This post is overdue. Way back in June after our week in Istanbul, we did a hop, skip, and a jump to Athens where we set off to sail the Greek Isles. The Cyclades to be exact. If it sounds romantic it should, though that would have meant ditching my in-laws and their Italian friends. We did not. That would have been quite rude and, considering our novice sailing abilities, quite stupid.
Now, to my mind, when I hear “sailing” I think exactly what our boat rental company’s (Istion Yachting) tagline implies — incredibly beauteous folk indulging in what most of us only dream of. You know, the champagne, caviar, and sun bathing on creamy bright white 600 count Egyptian cotton towels. This is narrow-minded thinking. Sailing doesn’t have to be so exclusive.
Take our group. Or should I say the group that we were kindly invited into? It was led by an experienced Italian sailor who at some point in time taught the majority of the group members how to sail. Going in as a group and just before the high season are both financial advantages for the non-Jay-Z’s and Beyonce’s of the world.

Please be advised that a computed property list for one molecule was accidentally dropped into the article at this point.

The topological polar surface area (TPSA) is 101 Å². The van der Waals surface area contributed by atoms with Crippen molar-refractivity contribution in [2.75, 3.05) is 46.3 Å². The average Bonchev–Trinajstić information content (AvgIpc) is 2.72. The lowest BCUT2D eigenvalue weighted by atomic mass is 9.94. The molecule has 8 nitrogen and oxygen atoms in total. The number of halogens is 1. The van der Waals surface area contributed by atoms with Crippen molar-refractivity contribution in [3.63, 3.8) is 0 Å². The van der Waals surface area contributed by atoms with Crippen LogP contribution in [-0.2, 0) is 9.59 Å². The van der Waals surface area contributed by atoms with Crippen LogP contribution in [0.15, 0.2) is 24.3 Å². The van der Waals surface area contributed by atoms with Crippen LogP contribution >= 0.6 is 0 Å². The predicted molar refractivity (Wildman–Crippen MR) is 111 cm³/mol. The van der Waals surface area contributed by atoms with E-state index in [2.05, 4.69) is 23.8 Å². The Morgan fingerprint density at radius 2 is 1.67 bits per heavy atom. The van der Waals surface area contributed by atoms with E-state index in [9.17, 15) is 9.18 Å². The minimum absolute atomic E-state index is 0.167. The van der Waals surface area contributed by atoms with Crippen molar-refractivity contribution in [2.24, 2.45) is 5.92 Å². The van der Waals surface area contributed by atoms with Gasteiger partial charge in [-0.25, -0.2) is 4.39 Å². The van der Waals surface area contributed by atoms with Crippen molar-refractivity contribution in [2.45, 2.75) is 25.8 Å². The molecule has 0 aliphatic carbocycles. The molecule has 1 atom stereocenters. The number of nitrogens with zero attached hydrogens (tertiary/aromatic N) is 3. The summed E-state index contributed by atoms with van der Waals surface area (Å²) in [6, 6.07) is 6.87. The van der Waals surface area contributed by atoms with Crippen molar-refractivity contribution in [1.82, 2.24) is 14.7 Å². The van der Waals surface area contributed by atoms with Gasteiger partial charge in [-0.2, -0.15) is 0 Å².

Sailing like this is similar to camping. Except you spend your days swimming in the crystal clear blue waters of some exotic sea (in this case the Aegean) instead of in a murky lake whose swimming areas are cordoned off by fraying rope and buoys that were clearly manufactured in the late 1960’s judging by their shades of burnt orange, pea green, and my favorite mustard yellow. Obviously, there are no campfires when it comes to sailing. Which also means no marshmallows and thus no s’mores. Is it pathetic that I am fantasizing about the gooey goodness of s’mores as I punch out the details of a European sailing trip? YES. Enough of that.
Here’s a real similarity: you’ll be lucky to get a hot shower whether camping in a state park that inevitably has “Pines” in its name or staying overnight in a Grecian island’s port that has one (maybe two) shower that requires a key to get into and is only open from 9am-6pm. You know, those hours when everyone is actually out sailing.